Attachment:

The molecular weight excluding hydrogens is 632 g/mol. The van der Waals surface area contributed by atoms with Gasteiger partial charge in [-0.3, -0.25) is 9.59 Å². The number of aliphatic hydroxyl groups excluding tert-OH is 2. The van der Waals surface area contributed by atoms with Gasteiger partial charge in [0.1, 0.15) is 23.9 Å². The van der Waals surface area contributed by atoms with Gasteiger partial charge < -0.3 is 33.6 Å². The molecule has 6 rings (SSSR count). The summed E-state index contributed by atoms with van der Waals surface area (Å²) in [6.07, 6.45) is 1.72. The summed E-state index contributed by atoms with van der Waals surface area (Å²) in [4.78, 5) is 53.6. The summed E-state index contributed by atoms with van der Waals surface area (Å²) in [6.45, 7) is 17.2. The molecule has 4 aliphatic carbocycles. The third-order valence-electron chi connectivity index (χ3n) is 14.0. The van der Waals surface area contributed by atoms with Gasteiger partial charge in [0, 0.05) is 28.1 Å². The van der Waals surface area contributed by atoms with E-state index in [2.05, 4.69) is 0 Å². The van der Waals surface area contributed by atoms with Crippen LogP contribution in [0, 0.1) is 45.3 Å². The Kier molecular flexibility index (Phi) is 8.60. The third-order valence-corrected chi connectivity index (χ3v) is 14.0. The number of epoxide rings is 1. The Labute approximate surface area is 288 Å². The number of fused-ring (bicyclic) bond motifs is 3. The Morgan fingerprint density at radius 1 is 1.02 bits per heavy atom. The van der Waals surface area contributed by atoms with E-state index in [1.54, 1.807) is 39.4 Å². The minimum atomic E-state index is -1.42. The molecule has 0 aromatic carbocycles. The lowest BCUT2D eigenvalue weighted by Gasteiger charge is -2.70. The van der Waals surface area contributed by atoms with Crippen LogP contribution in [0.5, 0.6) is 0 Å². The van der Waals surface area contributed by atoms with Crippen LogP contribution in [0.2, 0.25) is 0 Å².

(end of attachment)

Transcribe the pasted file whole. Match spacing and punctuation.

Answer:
The molecular weight excluding hydrogens is 632 g/mol. The van der Waals surface area contributed by atoms with Gasteiger partial charge in [-0.3, -0.25) is 9.59 Å². The number of aliphatic hydroxyl groups excluding tert-OH is 2. The van der Waals surface area contributed by atoms with Gasteiger partial charge in [0.1, 0.15) is 23.9 Å². The van der Waals surface area contributed by atoms with Gasteiger partial charge < -0.3 is 33.6 Å². The molecule has 6 rings (SSSR count). The summed E-state index contributed by atoms with van der Waals surface area (Å²) in [6.07, 6.45) is 1.72. The summed E-state index contributed by atoms with van der Waals surface area (Å²) in [4.78, 5) is 53.6. The summed E-state index contributed by atoms with van der Waals surface area (Å²) in [6.45, 7) is 17.2. The molecule has 4 aliphatic carbocycles. The third-order valence-electron chi connectivity index (χ3n) is 14.0. The van der Waals surface area contributed by atoms with Gasteiger partial charge in [0, 0.05) is 28.1 Å². The van der Waals surface area contributed by atoms with E-state index in [2.05, 4.69) is 0 Å². The van der Waals surface area contributed by atoms with Crippen LogP contribution in [0, 0.1) is 45.3 Å². The Kier molecular flexibility index (Phi) is 8.60. The third-order valence-corrected chi connectivity index (χ3v) is 14.0. The number of epoxide rings is 1. The Labute approximate surface area is 288 Å². The number of fused-ring (bicyclic) bond motifs is 3. The Morgan fingerprint density at radius 1 is 1.02 bits per heavy atom. The van der Waals surface area contributed by atoms with E-state index in [1.54, 1.807) is 39.4 Å². The minimum atomic E-state index is -1.42. The molecule has 0 aromatic carbocycles. The lowest BCUT2D eigenvalue weighted by Gasteiger charge is -2.70. The van der Waals surface area contributed by atoms with Crippen LogP contribution in [0.5, 0.6) is 0 Å². The van der Waals surface area contributed by atoms with Crippen LogP contribution in [0.2, 0.25) is 0 Å².